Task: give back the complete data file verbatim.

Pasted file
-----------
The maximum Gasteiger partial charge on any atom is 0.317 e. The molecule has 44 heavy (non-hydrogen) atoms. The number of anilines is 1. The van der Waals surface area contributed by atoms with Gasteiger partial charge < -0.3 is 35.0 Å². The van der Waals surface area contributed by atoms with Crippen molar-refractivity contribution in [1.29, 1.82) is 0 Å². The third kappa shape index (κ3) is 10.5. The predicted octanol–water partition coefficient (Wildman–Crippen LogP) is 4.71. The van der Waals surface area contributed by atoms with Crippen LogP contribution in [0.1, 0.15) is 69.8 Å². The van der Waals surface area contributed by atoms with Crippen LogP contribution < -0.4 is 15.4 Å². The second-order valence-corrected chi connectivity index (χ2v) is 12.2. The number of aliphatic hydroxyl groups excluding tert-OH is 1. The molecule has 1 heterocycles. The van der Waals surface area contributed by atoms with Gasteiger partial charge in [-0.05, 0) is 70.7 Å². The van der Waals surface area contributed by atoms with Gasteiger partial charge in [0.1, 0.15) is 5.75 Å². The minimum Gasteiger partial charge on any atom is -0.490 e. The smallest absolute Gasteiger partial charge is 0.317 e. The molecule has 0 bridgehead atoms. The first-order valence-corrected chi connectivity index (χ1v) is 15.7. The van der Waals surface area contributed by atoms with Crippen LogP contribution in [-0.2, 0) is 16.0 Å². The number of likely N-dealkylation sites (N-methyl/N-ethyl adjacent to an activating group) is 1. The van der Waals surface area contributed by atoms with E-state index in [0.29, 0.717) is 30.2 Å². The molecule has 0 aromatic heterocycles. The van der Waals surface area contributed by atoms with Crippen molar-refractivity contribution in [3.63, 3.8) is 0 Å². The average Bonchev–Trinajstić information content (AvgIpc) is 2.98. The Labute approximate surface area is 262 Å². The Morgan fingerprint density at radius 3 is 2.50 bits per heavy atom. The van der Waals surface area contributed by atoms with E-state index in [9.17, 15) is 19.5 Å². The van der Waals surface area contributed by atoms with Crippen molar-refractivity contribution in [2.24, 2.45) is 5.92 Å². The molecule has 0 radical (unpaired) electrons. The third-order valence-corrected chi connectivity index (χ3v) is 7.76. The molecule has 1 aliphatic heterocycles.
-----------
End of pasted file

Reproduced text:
The maximum Gasteiger partial charge on any atom is 0.317 e. The molecule has 44 heavy (non-hydrogen) atoms. The number of anilines is 1. The van der Waals surface area contributed by atoms with Gasteiger partial charge < -0.3 is 35.0 Å². The van der Waals surface area contributed by atoms with Crippen molar-refractivity contribution in [1.29, 1.82) is 0 Å². The third kappa shape index (κ3) is 10.5. The predicted octanol–water partition coefficient (Wildman–Crippen LogP) is 4.71. The van der Waals surface area contributed by atoms with Crippen LogP contribution in [0.1, 0.15) is 69.8 Å². The van der Waals surface area contributed by atoms with Crippen LogP contribution < -0.4 is 15.4 Å². The second-order valence-corrected chi connectivity index (χ2v) is 12.2. The number of aliphatic hydroxyl groups excluding tert-OH is 1. The molecule has 1 heterocycles. The van der Waals surface area contributed by atoms with Gasteiger partial charge in [-0.05, 0) is 70.7 Å². The van der Waals surface area contributed by atoms with Gasteiger partial charge in [0.1, 0.15) is 5.75 Å². The minimum Gasteiger partial charge on any atom is -0.490 e. The smallest absolute Gasteiger partial charge is 0.317 e. The molecule has 0 bridgehead atoms. The first-order valence-corrected chi connectivity index (χ1v) is 15.7. The van der Waals surface area contributed by atoms with Crippen LogP contribution in [-0.2, 0) is 16.0 Å². The number of likely N-dealkylation sites (N-methyl/N-ethyl adjacent to an activating group) is 1. The van der Waals surface area contributed by atoms with E-state index in [0.29, 0.717) is 30.2 Å². The molecule has 0 aromatic heterocycles. The van der Waals surface area contributed by atoms with Crippen molar-refractivity contribution in [3.63, 3.8) is 0 Å². The average Bonchev–Trinajstić information content (AvgIpc) is 2.98. The Labute approximate surface area is 262 Å². The Morgan fingerprint density at radius 3 is 2.50 bits per heavy atom. The van der Waals surface area contributed by atoms with E-state index in [9.17, 15) is 19.5 Å². The van der Waals surface area contributed by atoms with Crippen molar-refractivity contribution in [2.24, 2.45) is 5.92 Å². The molecule has 0 radical (unpaired) electrons. The third-order valence-corrected chi connectivity index (χ3v) is 7.76. The molecule has 1 aliphatic heterocycles.